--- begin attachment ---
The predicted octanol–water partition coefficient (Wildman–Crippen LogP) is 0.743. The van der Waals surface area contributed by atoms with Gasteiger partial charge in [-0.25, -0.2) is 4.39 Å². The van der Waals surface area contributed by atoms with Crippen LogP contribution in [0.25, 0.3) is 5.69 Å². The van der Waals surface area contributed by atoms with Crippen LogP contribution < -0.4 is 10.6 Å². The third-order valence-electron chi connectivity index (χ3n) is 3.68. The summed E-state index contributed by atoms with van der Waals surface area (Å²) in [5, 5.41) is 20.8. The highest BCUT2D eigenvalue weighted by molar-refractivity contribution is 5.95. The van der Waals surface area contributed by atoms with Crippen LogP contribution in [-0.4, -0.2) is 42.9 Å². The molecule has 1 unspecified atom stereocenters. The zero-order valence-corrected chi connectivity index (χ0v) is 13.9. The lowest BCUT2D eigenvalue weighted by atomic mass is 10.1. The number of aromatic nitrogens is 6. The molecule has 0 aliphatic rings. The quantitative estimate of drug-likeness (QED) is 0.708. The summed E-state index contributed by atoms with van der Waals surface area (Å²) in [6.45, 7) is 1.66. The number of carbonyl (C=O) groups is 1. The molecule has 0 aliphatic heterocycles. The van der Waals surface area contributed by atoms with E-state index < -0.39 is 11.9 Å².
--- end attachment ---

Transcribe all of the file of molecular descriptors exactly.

The predicted octanol–water partition coefficient (Wildman–Crippen LogP) is 0.743. The van der Waals surface area contributed by atoms with Gasteiger partial charge in [-0.25, -0.2) is 4.39 Å². The van der Waals surface area contributed by atoms with Crippen LogP contribution in [0.25, 0.3) is 5.69 Å². The van der Waals surface area contributed by atoms with Crippen LogP contribution < -0.4 is 10.6 Å². The third-order valence-electron chi connectivity index (χ3n) is 3.68. The summed E-state index contributed by atoms with van der Waals surface area (Å²) in [5, 5.41) is 20.8. The highest BCUT2D eigenvalue weighted by molar-refractivity contribution is 5.95. The van der Waals surface area contributed by atoms with Crippen LogP contribution in [-0.4, -0.2) is 42.9 Å². The molecule has 1 unspecified atom stereocenters. The zero-order valence-corrected chi connectivity index (χ0v) is 13.9. The lowest BCUT2D eigenvalue weighted by atomic mass is 10.1. The number of aromatic nitrogens is 6. The molecule has 0 aliphatic rings. The quantitative estimate of drug-likeness (QED) is 0.708. The summed E-state index contributed by atoms with van der Waals surface area (Å²) in [6.45, 7) is 1.66. The number of carbonyl (C=O) groups is 1. The molecule has 0 aliphatic heterocycles. The van der Waals surface area contributed by atoms with E-state index < -0.39 is 11.9 Å².